To help understand the effects of these cycles on current Arabica plantings & ultimately cherry quality, I went into the under-story of South East Asia. For the past 9 seasons I have compared plant habitat, plant form, flora, fauna & physiological aspects of Arabica from Indonesia, Laos, Vietnam & Thailand.

During this time, accompanied with 14 years (1984-1998) analyzing government climate data, it is a no-brainer to conclude “we” need to both adapt & evolve with the fluidness of what is happening around us. Often these effects of “change” cause speculation seen as adverse characteristics on the things we currently do. Along with most climate-related industries, the coffee industry drinks these effects but equally swallows opportunities for innovation & industry development.

To ensure fundamentals of sustainable cherry quality in cycles of change, we need to consider nature’s rhythm & diversity. Nature is a wise teacher with a long history of perseverance whom we need to realign with, draw awareness from, and understand what she is already preparing & implementing.

Geographic locations on the fringes of current natural adaptation are often the first to notice subtle indicators as a result of change.

Why continue to drink a reduced ‘quality nectar of nature’ (QNON) when nature has provided the APPS to make things easy!

Stimulated with this cup of knowledge I travelled to the South Island of New Zealand (Aotearoa o Te Waipounamu) to investigate Arabica plant function & cherry quality as effected by cool temperate climate. Trials were located in Hortons Road Tasman, 43 km west of Nelson & 41degrees latitude south of the equator. Nelson is unique in its inherent nature of maritime influence, not only experiencing long sunshine hours but cool night temperatures. This diurnal factor of temperature is a fundamental key in both the fruitfulness (cherry/leaf ratio) but more importantly cherry physiological ripeness (CPR). Cherry physiological ripeness (CPR) from observation & in my opinion correlates to (QNON) in Arabica. Initial trials over 7 seasons & a subsequent trial over 5 seasons have shown a single selection of 500 plants of Arabica has tolerated frequent temperatures of 0 oC with short periods as low as -1.5 oC measured at 1.5 meters above ground level. Furthermore flower numbers, cherry size, evenness of ripening & cup quality compared favorably with geographic locations from traditional Arabica coffee growing regions.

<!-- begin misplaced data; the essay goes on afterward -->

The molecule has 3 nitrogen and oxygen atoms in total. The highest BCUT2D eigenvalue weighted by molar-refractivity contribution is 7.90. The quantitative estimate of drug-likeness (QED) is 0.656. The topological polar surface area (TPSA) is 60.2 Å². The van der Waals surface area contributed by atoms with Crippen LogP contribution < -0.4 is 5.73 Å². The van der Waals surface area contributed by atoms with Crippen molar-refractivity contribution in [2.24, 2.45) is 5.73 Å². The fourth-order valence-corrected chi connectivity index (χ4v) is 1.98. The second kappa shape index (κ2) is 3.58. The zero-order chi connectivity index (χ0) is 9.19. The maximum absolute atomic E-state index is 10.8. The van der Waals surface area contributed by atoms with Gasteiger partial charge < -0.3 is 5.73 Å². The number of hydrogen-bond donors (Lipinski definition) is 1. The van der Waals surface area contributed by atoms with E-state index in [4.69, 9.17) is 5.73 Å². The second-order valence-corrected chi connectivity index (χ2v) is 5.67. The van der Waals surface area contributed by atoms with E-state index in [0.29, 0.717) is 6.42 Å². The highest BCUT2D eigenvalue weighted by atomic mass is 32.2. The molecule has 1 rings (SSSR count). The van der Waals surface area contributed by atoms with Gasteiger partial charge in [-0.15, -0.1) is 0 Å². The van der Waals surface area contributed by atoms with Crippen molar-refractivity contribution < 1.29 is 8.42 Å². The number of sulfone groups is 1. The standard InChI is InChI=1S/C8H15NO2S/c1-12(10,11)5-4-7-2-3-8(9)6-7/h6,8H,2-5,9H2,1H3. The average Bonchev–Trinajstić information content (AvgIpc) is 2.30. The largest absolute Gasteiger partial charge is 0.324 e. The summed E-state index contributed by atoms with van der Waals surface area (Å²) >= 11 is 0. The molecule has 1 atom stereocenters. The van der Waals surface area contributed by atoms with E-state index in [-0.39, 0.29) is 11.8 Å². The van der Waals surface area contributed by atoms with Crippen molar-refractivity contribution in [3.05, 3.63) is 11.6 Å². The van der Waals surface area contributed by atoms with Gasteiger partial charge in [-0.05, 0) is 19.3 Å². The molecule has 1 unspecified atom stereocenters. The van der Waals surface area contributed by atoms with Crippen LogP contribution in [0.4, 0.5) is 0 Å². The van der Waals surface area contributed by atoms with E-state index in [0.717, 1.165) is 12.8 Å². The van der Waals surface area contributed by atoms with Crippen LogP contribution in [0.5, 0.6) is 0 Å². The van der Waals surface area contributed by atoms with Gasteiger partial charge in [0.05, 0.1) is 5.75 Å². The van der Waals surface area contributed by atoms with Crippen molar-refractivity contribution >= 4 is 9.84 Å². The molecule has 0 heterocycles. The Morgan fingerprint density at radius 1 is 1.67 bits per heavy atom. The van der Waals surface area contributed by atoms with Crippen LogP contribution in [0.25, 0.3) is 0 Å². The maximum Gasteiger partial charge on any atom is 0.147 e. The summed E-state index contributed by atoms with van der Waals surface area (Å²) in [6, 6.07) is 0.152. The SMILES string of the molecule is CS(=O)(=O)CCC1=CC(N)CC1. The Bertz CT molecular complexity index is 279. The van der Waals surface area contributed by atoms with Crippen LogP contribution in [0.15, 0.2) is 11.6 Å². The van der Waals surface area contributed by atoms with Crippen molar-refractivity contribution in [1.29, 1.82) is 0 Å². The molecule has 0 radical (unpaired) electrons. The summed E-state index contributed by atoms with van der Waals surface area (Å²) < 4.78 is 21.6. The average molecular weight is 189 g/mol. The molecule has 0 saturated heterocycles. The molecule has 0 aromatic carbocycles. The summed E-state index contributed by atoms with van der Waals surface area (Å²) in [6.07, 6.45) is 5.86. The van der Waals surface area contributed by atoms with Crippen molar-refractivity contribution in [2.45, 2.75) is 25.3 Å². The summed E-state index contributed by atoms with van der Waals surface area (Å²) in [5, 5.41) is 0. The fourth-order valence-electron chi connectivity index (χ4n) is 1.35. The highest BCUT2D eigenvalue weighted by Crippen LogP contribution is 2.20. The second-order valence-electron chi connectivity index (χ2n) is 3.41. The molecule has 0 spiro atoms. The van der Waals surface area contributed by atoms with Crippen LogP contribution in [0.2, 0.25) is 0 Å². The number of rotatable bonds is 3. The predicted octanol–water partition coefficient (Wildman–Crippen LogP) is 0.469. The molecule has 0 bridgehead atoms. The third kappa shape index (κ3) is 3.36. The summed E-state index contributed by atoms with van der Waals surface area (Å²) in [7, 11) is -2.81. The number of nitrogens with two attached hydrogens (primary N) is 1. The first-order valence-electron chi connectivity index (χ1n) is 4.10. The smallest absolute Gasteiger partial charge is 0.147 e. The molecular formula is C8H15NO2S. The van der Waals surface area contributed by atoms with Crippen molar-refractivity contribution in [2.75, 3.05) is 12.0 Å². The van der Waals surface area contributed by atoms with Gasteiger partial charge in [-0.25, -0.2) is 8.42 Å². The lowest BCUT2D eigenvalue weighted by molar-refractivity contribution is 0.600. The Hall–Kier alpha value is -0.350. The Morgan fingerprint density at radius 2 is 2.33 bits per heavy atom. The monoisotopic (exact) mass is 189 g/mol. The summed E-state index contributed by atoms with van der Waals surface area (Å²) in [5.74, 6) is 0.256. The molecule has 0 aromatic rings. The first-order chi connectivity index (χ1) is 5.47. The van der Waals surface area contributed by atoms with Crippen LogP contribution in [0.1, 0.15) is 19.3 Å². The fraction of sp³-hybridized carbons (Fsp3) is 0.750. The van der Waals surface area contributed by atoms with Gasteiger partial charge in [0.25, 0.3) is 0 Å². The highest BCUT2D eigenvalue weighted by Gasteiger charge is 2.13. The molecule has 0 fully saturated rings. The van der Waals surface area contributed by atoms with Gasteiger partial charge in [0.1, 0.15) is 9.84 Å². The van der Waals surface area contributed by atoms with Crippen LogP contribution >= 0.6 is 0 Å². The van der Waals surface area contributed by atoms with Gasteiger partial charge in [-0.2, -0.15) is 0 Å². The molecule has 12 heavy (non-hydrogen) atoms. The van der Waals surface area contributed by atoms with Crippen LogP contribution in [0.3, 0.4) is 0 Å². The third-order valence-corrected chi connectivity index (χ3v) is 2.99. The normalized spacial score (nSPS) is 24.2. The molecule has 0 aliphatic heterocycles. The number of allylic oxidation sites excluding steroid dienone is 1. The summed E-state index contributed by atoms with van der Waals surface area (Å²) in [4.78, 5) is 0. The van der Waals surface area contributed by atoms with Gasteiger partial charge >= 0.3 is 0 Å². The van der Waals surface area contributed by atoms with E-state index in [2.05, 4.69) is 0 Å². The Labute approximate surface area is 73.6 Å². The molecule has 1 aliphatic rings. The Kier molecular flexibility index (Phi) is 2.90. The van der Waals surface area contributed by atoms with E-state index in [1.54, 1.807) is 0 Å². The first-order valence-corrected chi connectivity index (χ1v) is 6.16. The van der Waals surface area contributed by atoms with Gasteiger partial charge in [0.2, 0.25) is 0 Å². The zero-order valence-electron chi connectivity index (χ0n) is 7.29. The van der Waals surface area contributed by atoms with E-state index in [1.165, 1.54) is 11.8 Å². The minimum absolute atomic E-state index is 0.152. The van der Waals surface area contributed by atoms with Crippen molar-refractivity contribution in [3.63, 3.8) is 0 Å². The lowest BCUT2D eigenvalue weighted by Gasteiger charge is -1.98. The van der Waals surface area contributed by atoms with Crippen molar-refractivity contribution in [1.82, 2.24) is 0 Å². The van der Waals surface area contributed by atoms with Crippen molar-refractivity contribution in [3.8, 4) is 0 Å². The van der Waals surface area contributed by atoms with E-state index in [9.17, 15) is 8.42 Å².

In conclusion, findings suggest that there are possible alternative Arabica coffee-growing locations outside those currently planted. Whether these ‘new world’ locations are linked more closely with current microclimate, forecasted using predicted climate models or diversified with genetic selection, there are opportunities for increased plantings away from current growing regions experiencing climate cycle challenge, environmental sensitivity or unsustainable production. Additional advantages of plantings outside existing coffee growing regions includes the absence of established pests & disease.

More ‘fluidly attune’ plantings will ensure consistent high-quality crops with increased ecologically adaption & biological sustainability, ensuring the delivery of life’s essence.

By Gregory Lupton, Plant Physiologist